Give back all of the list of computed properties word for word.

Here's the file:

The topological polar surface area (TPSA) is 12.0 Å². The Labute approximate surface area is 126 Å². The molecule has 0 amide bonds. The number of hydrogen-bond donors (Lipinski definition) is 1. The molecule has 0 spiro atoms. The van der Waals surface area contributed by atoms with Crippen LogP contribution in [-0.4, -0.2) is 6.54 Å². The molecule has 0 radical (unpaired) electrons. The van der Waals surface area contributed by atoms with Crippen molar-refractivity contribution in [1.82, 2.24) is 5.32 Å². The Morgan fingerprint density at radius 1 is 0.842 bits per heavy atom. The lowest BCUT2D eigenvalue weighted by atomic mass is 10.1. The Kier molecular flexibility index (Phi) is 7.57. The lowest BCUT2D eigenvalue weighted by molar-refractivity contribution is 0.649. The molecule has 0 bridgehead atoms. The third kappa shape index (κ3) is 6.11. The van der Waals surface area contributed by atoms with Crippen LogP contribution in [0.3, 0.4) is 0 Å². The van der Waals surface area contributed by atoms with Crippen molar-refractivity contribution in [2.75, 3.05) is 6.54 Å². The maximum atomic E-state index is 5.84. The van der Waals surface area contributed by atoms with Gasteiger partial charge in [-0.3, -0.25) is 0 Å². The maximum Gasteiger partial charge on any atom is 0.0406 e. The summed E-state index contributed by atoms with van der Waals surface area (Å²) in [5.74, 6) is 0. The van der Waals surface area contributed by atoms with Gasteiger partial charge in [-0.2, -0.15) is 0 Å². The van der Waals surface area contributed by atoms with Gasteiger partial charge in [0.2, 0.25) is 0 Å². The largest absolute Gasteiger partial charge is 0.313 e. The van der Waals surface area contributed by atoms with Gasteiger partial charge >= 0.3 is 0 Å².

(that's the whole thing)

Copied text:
The topological polar surface area (TPSA) is 12.0 Å². The Labute approximate surface area is 126 Å². The molecule has 0 amide bonds. The number of hydrogen-bond donors (Lipinski definition) is 1. The molecule has 0 spiro atoms. The van der Waals surface area contributed by atoms with Crippen LogP contribution in [-0.4, -0.2) is 6.54 Å². The molecule has 0 radical (unpaired) electrons. The van der Waals surface area contributed by atoms with Crippen molar-refractivity contribution in [1.82, 2.24) is 5.32 Å². The Morgan fingerprint density at radius 1 is 0.842 bits per heavy atom. The lowest BCUT2D eigenvalue weighted by atomic mass is 10.1. The Kier molecular flexibility index (Phi) is 7.57. The lowest BCUT2D eigenvalue weighted by molar-refractivity contribution is 0.649. The molecule has 0 bridgehead atoms. The third kappa shape index (κ3) is 6.11. The van der Waals surface area contributed by atoms with Crippen LogP contribution in [0.3, 0.4) is 0 Å². The van der Waals surface area contributed by atoms with Crippen molar-refractivity contribution in [2.75, 3.05) is 6.54 Å². The maximum atomic E-state index is 5.84. The van der Waals surface area contributed by atoms with Gasteiger partial charge in [-0.3, -0.25) is 0 Å². The maximum Gasteiger partial charge on any atom is 0.0406 e. The summed E-state index contributed by atoms with van der Waals surface area (Å²) in [5.74, 6) is 0. The van der Waals surface area contributed by atoms with Gasteiger partial charge in [-0.2, -0.15) is 0 Å². The van der Waals surface area contributed by atoms with Gasteiger partial charge in [0.2, 0.25) is 0 Å². The largest absolute Gasteiger partial charge is 0.313 e. The van der Waals surface area contributed by atoms with Gasteiger partial charge >= 0.3 is 0 Å².